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London and Kent rail commuters to be hit by huge fare rises in 2013
9:51am Tuesday 14th August 2012 in News
Hard-hit rail commuters face a greater-than-expected 6.2 per cent hike in average fares in the new year after official figures revealed a shock rise in the inflation rate.
The retail prices index (RPI) figure for July, which is used to determine how much regulated rail fares including season and saver tickets are allowed to increase in 2013, rose to 3.2 per cent from 2.8 per cent the previous month, according to the Office for National Statistics.
The City had expected the rate to remain flat at 2.8 per cent.
The average fare increase for England is calculated by adding three per cent to RPI, meaning a hike of 6.2 per cent, although some tickets can go up by a further five percentage points - or more than 11 per cent - as long as they are balanced by cuts on other fares.
Meanwhile, protests are taking at train stations in London today over the fare rises.
Unions, transport campaigners and rail passenger groups have launched a day of action to protest at the possible "massive" fare increases and cuts to jobs and services.
A series of demonstrations are being held at more than 40 railway stations including Waterloo, Euston and Kings Cross.
Bob Crow, leader of the Rail Maritime and Transport union, said passengers will be "rightly angry" when they find out the full extent of inflation-busting fare increases imposed on them by government "diktat".
It is also feared up to 20,000 jobs are at risk under cost-cutting proposals, which will hit station staff, guards, catering and ticket offices.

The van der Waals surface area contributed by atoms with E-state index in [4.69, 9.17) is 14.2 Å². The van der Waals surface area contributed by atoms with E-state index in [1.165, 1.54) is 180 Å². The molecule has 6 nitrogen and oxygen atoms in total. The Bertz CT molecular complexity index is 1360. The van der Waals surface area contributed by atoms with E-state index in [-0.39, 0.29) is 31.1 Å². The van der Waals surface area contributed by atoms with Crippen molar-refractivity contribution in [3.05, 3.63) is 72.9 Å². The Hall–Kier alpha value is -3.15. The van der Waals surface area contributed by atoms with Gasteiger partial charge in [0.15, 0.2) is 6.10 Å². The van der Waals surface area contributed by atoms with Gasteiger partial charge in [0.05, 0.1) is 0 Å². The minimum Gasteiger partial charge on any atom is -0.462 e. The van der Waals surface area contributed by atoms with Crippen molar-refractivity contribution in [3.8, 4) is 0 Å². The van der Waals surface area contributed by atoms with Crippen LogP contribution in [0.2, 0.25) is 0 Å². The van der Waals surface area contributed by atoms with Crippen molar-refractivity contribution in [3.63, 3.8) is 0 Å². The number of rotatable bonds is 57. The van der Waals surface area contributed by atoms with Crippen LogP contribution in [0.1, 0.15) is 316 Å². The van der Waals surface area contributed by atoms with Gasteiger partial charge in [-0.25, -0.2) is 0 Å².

Stephen Joseph, chief executive of the Campaign for Better Transport, said: "The government knows they can't continue to hit commuters - that's why they've postponed the fuel duty increase. Now they need to give the same help to rail users."
TUC deputy general secretary Frances O'Grady said: "The government is asking train operators to make cuts to staff on trains, stations and in ticket offices while continuing to receive public subsidy and give millions in dividends to shareholders."
Mr Crow said: "The case for renationalising our railways, and throwing the extortionists and rip-off merchants off the tracks, is now overwhelming. The public is sick and tired of being charged through the nose to travel on creaking, overcrowded trains while the rail companies are robbing them blind."
Transport secretary Justine Greening said: "I am keen to see what we can do to keep rail fares down to something affordable. I shall be looking at whether there is a way of doing that in the autumn but we have to stick with our deficit-reduction policy."
Michael Roberts, chief executive of the Association of Train Operating Companies, said: "The government decides the average increase of commuter ticket prices and other regulated fares which train companies will be required to introduce in January 2013.
“It has been government policy during the past eight years for passengers to pay a larger share of the cost of operating the railways and to focus taxpayers' money on investing in longer term improvements to the network. Any flexibility train companies have within the rules is to maximise revenue for the government."